By TERESA C. TORISEVA
WHEELING -- West Virginia children hid from witches, ghosts and goblins while trick or treating this Halloween. Their parents, however, should be terrified of a real monster -- Big Insurance.
These billion-dollar insurance corporations want to increase their profits at the expense of West Virginia consumers. Big Insurance is one of the leading groups behind so-called "tort reforms" which limit the rights of consumers, workers and small businesses to hold insurance companies accountable when they delay or lowball claims.
Big Insurance has led the effort to kill these consumer protection laws because it claims that it can't afford to do business.
Can't afford to do business? Industry profits have nearly doubled over the last seven years. In 1999, they made a paltry $22.2 billion in profit. Last year that increased to a record $44.8 billion. Their surpluses grew to $427.1 billion last year according to an analysis by the National Association of Insurance Commissioners.
Does that sound like an industry on the verge of financial collapse?
They made profits like that in spite of Katrina and the worst hurricane season on record -- and they did it by strong-arming consumers.
Even West Virginia Chamber of Commerce President Steve Roberts, a leading advocate of these reforms in West Virginia, has now learned that sad truth for himself. Roberts and his family were left with no other choice but to file a lawsuit after his daughter was injured in a paintball accident. The Roberts' family has medical bills, had to take time from work to take their daughter to the doctor and the girl may have permanent damage to her eye. The insurance company for the defendants refuses to pay Roberts' claim -- and that's wrong.
Steve Roberts isn't the first "tort reform" advocate to be pushed to the wall by Big Insurance.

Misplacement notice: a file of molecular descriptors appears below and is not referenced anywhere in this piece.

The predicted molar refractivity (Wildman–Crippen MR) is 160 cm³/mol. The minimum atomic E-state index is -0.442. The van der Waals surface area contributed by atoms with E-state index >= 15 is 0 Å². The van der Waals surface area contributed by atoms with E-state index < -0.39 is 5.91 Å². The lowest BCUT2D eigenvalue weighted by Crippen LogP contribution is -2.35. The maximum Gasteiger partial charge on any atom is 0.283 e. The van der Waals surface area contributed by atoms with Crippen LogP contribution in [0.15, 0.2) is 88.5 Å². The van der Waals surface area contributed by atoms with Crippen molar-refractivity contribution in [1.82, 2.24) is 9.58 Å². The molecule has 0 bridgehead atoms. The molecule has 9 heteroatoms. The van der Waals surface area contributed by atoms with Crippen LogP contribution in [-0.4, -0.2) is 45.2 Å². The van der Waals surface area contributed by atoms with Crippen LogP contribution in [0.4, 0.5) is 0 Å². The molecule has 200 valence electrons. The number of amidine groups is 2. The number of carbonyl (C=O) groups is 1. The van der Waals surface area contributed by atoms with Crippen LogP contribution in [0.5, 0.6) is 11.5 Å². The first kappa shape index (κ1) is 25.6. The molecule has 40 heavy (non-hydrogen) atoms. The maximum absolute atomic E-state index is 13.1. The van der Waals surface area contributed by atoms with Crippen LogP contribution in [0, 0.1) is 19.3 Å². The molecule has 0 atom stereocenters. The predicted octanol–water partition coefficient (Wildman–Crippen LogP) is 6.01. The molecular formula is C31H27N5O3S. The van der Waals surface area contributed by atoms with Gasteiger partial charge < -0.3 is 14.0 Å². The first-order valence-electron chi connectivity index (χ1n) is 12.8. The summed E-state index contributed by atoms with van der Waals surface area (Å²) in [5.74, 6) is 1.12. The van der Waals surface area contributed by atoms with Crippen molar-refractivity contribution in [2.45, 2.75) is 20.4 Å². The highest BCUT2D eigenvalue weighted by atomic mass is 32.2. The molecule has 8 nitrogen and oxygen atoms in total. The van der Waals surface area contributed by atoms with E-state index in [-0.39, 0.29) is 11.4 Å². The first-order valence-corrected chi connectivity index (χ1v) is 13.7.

U. S. Senator Trent Lott, R-Miss., helped lead the fight for these reforms in Washington. That was before Hurricane Katrina destroyed Lott's home. Lott filed a claim with his insurer, State Farm, but it refused to pay. It said that Lott's damage was caused by flooding, and that his policy didn't cover that. It didn't matter that the home flooded after the storm's Category 5 winds blew the roof off the house.
Lott, like Roberts, had no other choice but to file a lawsuit to try to get Big Insurance to pay up.
Both Trent Lott and Steve Roberts have been great friends of Big Insurance and have led to effort to give those corporations total immunity when they cheat consumers and small businesses by offering pennies on the dollar or refusing to pay the claim at all. Lott is one of the most powerful members of the U. S. Senate, and Roberts is president of the West Virginia Chamber of Commerce.
If Big Insurance can do that to them, what chance does the average West Virginia consumer have?
Trent Lott and Steve Roberts now have seen the real Big Insurance monster hiding behind the mask. Now, they know the truth for themselves -- and that truth is that nothing and no one matters to Big Insurance except increasing profits on the backs of consumers, workers and small businesses.
Toriseva is president-elect of the West Virginia Trial Lawyers Association.